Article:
Sermons

Summary: Dated 1988; post-revival message. We do not retain the Spirit after a period of excitement because we have not counted the cost, we are victims of low self-esteem, or we are not our own persons.

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Nothing is more annoying than to be trying to transport some liquid in a leaky vessel. You think you’ve got whatever it is all secure and ready for use, and then all of a sudden you find out it has leaked and drained allover the place ... and nothing is more disturbing and frustrating.

When I drove my car to Ridgecrest last August, I took a couple of quarts of extra oil with me in the trunk of the car. Some of you remember that I had had some engine repairs done in July, and I still wasn’t completely sure of the car, so I carried extra oil. Now these were new cans, right from the auto parts store ... never had been opened. So why should I be concerned about them? I pitched them in the trunk and didn’t worry. But when I went to get my suitcase out of the trunk, lo and behold a telltale brownish-greenish ooze on the bags, on the floor of the trunk, eventually on my hands and my clothes ... everywhere but in the crankcase. I say again, nothing is more annoying and frustrating and disturbing than working with a leaky vessel.

That might help explain why the Lord Jesus shows some annoyance with his disciples in the passage of Scripture I’ve selected for today. There is a sharpness and an edge to his voice as he confronts some disciples along the road and questions them, raps them … because, as we are going to see, they are leaky vessels, leaky disciples ... and that’s disturbing to Christ. These are folks who responded to the Lord’s appeal... they said they were ready to share his journey, they claimed they were on the journey of transformation and change ... but somehow Jesus questions them. Somehow Jesus saw in them an unreadiness, a leakiness.

On the Sunday after revival services, may I suggest to you that we now need to hear the Lord’s warning about leakiness? That in view of our high resolves, in response to all that many of us have thought and felt in these days, we need to be aware of our tendencies to leak and to be less than fully prepared to follow through on what we have chosen? Listen to these three little stories at the end of Luke’s ninth chapter, and see if they do not speak to us.

In a certain small town it was the custom for the church to hold its revival in the fall of every year. And it was just as much the custom, kind of unspoken and certainly unwritten, but nevertheless very real, that a certain group of young men would make their way down the aisle during that revival meeting. Year after year it happened the same way... as the church worked its way into its annual fall revival, those fellows, who never seemed to darken the door of the church at any other time, would come to the revival and, usually on the last night, with much fanfare, many a tear and a sort of stumbling stagger down the aisle, they would come forward and get themselves gloriously wound up … only to disappear again until the same time next year.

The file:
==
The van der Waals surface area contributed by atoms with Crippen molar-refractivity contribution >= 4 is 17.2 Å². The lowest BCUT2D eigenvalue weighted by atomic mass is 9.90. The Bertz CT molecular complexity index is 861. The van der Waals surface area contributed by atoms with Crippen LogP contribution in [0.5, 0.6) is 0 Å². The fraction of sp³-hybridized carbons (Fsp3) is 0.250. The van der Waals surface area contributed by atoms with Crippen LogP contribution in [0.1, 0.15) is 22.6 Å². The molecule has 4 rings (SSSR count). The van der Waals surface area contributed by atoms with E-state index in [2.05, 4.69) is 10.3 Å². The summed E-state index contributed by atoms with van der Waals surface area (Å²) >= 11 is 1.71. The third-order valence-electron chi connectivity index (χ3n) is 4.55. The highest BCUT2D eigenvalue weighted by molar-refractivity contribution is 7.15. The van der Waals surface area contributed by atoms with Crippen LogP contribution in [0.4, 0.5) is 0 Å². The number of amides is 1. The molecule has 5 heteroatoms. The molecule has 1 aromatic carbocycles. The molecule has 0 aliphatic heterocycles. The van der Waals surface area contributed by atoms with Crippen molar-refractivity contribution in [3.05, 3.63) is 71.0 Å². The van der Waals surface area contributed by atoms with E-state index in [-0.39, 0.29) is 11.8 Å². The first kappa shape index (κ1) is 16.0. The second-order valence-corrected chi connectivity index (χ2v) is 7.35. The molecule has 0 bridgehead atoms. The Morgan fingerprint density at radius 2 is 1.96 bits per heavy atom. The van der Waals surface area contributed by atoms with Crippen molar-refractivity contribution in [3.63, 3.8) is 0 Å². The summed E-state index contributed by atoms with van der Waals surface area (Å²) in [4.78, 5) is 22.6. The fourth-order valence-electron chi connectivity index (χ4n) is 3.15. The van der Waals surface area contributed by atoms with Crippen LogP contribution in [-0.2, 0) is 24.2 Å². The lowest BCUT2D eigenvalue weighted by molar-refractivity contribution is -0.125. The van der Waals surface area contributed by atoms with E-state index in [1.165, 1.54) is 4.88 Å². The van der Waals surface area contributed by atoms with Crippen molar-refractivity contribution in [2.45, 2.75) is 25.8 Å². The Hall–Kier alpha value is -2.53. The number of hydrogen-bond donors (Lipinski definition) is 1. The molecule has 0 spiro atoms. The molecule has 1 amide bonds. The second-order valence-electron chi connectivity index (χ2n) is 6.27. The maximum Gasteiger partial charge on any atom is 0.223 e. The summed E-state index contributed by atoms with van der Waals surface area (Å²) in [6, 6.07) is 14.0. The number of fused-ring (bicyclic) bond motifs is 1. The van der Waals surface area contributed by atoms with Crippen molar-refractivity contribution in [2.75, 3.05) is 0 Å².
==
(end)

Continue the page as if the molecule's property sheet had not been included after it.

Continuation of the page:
Now of course after three or four years of this the church folks were not surprised, and they just took it all in stride. When revival time would come they would take bets on how many verses of "Just as I am" it would take to get these fellows to put on their annual performance. No big deal and certainly nothing to get excited about .. just a part of the annual show.

The only trouble was, of course, that everybody knew that except the visiting preacher. The pastor and the people of the church didn’t think this ritual was genuine, they had seen it too many times.. but the visiting preacher would generally get all excited and worked up and would think he really had a winner on his hands. And so this year, as the annual rites cranked up, and as a few nights of preaching went by, with nothing much happening, it came closing night .. and, sure enough there they were, these fellows, in the back of the church. And on the seventh go-round of "Just as I am". there they come, right down the aisle, whopping and hollering and blubbering , “Praise the Lord.” And of course the visiting preacher, not knowing any better, got right down to praying and rejoicing, and waxed eloquent in his fervent prayer: “Fill them full, 0 Lord. Fill them full of your precious Spirit. Fill them full, 0 Lord.”

But from the back of the room came the voice of another worshipper, by this time annoyed and disturbed, and she had a counter prayer, “Don’t do it, Lord, don’ t fill them full. They leak."

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